Skip to main content

How Mosul’s liberators became occupiers

Civilians in the Iraqi city of Mosul complain about the power of the militias who freed them from the clutches of the Islamic terror group IS, but turned to occupier later on.
Read in 

Cars form long queues in front of petrol stations in Iraq’s second largest city, Mosul — a city in an oil-producing country that suffers from petrol shortages. This is one of the consequences of the presence of Shiite militias in this Sunni-majority city, which they liberated from the Islamic State (IS) in 2017.

“It feels like a new occupation,” says engineer Muaamar Sameer Saadoon, who imports and installs electrical appliances in Mosul. His company only just survived the IS occupation, and the liberation hasn’t brought much relief. “Daesh demanded a percentage on the earnings of companies like mine,” he says, using the local abbreviation for IS. “With Daesh, that was ten percent. Now, we have to pay 14 to 15 percent to the militias.”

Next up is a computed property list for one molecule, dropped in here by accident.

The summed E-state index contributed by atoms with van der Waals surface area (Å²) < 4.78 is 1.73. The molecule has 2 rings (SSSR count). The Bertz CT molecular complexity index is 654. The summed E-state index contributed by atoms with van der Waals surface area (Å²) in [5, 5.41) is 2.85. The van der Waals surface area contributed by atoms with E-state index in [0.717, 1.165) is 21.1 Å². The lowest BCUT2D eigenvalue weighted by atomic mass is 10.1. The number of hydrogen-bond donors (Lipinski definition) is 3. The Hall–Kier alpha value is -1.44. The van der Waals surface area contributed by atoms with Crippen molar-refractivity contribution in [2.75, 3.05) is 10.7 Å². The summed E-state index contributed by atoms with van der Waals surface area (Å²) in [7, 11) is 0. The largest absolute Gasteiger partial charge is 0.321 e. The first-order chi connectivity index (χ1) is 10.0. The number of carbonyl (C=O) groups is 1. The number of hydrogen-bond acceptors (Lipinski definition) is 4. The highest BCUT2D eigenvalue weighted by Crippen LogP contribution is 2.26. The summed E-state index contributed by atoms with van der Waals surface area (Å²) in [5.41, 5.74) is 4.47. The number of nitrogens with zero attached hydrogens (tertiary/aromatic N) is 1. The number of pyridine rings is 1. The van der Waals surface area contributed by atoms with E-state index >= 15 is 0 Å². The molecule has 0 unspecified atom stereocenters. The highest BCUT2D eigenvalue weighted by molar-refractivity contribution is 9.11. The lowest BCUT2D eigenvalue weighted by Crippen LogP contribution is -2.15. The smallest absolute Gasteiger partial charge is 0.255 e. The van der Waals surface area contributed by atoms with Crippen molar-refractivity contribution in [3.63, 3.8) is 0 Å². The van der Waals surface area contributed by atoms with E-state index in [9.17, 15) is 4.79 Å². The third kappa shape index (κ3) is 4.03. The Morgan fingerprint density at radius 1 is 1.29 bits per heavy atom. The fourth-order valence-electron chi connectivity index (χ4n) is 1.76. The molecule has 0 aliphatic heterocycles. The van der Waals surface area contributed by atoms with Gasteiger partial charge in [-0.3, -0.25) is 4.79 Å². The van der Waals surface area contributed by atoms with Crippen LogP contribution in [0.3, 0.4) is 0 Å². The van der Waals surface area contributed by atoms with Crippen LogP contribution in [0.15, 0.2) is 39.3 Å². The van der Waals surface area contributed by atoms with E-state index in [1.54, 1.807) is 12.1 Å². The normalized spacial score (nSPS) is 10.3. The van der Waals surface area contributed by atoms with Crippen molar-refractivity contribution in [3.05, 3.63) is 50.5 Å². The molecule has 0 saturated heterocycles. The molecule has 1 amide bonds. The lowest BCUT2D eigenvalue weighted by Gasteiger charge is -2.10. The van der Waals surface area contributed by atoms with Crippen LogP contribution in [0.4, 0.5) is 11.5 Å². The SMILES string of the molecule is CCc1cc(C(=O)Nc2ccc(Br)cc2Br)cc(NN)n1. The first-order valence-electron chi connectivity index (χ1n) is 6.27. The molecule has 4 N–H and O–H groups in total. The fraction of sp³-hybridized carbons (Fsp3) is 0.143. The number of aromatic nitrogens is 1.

Access the Middle East news and analysis you can trust

Join our community of Middle East readers to experience all of Al-Monitor, including 24/7 news, analyses, memos, reports and newsletters.


Only $100 per year.